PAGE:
After that time, military forces were not used to patrol or guard the border until the 1980s, when President Ronald Reagan sought to use them to augment efforts to suppress drug smuggling. One reason the forces had not been used in that capacity was the Posse Comitatus Act, originally passed in the aftermath of the Civil War to prevent the federal government from using members of the military for domestic law enforcement purposes. The act was amended in 1981 by Congress, and altered by a 1986 presidential order, to allow the armed forces to offer assistance in drug interdiction efforts.

In 1997, Cpl. Clemente Banuelos, a United States Marine, part of a four-man team on a mission to help catch drug smugglers near the Rio Grande in Presidio County, shot and killed an American citizen, Esequiel Hernandez. It was the first time an American citizen was killed by an American soldier since the 1970 shootings by National Guardsmen at Kent State University in Ohio.

Hernandez, an 18-year-old high school student, was herding goats near the border when he fired two shots from his rifle in the direction of the Marines, who were concealed with camouflage about 200 yards away. The incident prompted substantial criticism, as local residents complained that they were unaware of the deployment of soldiers in the area, and others argued that the presence of armed soldiers itself was inappropriate. Military and government officials claimed that the incident was an unfortunate accident, and that the soldiers themselves were not to blame.

In the aftermath of Hernandez's death, the government withdrew troops from the border. In 1998, the military and the Department of Justice settled a lawsuit with the Hernandez family, agreeing to pay an annuity with a total value of approximately $1.9 million. Almost a decade later, in 2006, President George W. Bush announced plans to deploy as many as 6,000 National Guard troops to the U.S.-Mexican border to offer border enforcement assistance.

Sources:
» "After Marine on Patrol Kills a Teen-Ager, a Texas Border Village Wonders Why." New York Times. June 29, 1997.
» "Bush's Plan to Seal Border Worries Mexico." New York Times. May 15, 2006.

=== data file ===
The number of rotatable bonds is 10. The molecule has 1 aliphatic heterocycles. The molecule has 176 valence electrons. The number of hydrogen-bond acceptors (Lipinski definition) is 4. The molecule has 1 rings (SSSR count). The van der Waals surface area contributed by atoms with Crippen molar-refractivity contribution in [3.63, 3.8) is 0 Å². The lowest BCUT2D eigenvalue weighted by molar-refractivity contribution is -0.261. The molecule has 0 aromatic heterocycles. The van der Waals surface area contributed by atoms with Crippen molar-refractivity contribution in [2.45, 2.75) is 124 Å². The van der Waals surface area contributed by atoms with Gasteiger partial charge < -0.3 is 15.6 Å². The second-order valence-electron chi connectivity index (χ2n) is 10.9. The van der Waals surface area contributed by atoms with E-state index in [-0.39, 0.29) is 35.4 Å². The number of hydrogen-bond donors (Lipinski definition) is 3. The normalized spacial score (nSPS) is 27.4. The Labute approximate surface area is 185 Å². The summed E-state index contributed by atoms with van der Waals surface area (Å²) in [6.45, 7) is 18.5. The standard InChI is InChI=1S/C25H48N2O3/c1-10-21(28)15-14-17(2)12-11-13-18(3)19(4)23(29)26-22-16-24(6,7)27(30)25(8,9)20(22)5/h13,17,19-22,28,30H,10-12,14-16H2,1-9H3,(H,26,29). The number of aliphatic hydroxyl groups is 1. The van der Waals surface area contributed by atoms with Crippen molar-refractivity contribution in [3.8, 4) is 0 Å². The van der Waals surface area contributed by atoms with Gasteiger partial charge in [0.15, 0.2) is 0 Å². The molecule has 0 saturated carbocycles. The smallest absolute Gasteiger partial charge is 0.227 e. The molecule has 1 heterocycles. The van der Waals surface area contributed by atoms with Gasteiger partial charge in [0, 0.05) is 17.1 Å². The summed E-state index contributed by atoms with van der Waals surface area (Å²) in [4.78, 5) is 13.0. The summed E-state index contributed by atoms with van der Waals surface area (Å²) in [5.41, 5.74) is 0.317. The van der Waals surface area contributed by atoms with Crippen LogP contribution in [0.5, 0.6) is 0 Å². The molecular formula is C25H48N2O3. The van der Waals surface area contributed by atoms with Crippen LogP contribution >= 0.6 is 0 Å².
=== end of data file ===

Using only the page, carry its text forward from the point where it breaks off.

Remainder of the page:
» "Soldiers on the Border." The Texas Observer. September 8, 2006.
» "Tougher Tactics Deter Migrants at U.S. Border." New York Times. February 21, 2007.

 

Border Enforcement Today

The major priorities of border enforcement today are anti-terrorism, discouraging illegal crossings by non-U.S. nationals seeking to work in the United States and drug interdiction. U.S. Customs and Border Protection, which includes the Border Patrol, is the agency that is primarily responsible for patrolling the borders and enforcing entry restrictions. The force includes approximately 15,000 Border Patrol agents, and plans are in place to expand the force to 18,000 agents by the end of 2008 — roughly twice as many agents as in 2001.

Two other major components of U.S. border control are the increased use of fencing and the use of technological surveillance. Political pressure over the presence of undocumented immigrants has grown in recent years, as have calls for more fencing and border security. The government recently completed a pilot study of 28 miles of a high-tech fence in Arizona, which incorporated ground sensors, mobile towers and radar. A separate effort is under way to build 370 miles of fencing along parts of the border from Texas to California. Both projects have been sharply criticized — the pilot study for its technical shortcomings, and the longer fencing project for its simplicity and the projected incursion into private property.

Sources:
» "New Tactics to Control Immigration Are Unveiled." New York Times. February 23, 2008.
» "In Texas, Weighing Life With a Border Fence." New York Times. February 13, 2008.
» "Officials Split on Viability of Border-Fence Project." New York Times. February 29, 2008.

 

The War on Drugs

The interdiction of illegal drugs has been a key focus of American border policy for the last two decades. Prior to that time, large segments of the border were porous and scarcely patrolled; inspection and enforcement were concentrated at official crossings. In 1986, however, the Reagan administration announced a broader effort to combat illegal drug trafficking. The government argued that the growth in the drug trade and exorbitant profits had led to a dangerous escalation in violence committed by drug traders in the border region.

The expansion of the war on drugs incorporated for the first time elements of a militarized border — including the cooperation of civilian and military authorities from 22 separate agencies.

Sources:
» "U.S. Aides Accuse Mexico as Drug Trade Surges." New York Times. May 12, 1986.
» "U.S. Details Plan to Combat Drugs at Mexico Border." New York Times. August 14, 1986.





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— Kieran Fitzgerald, Filmmaker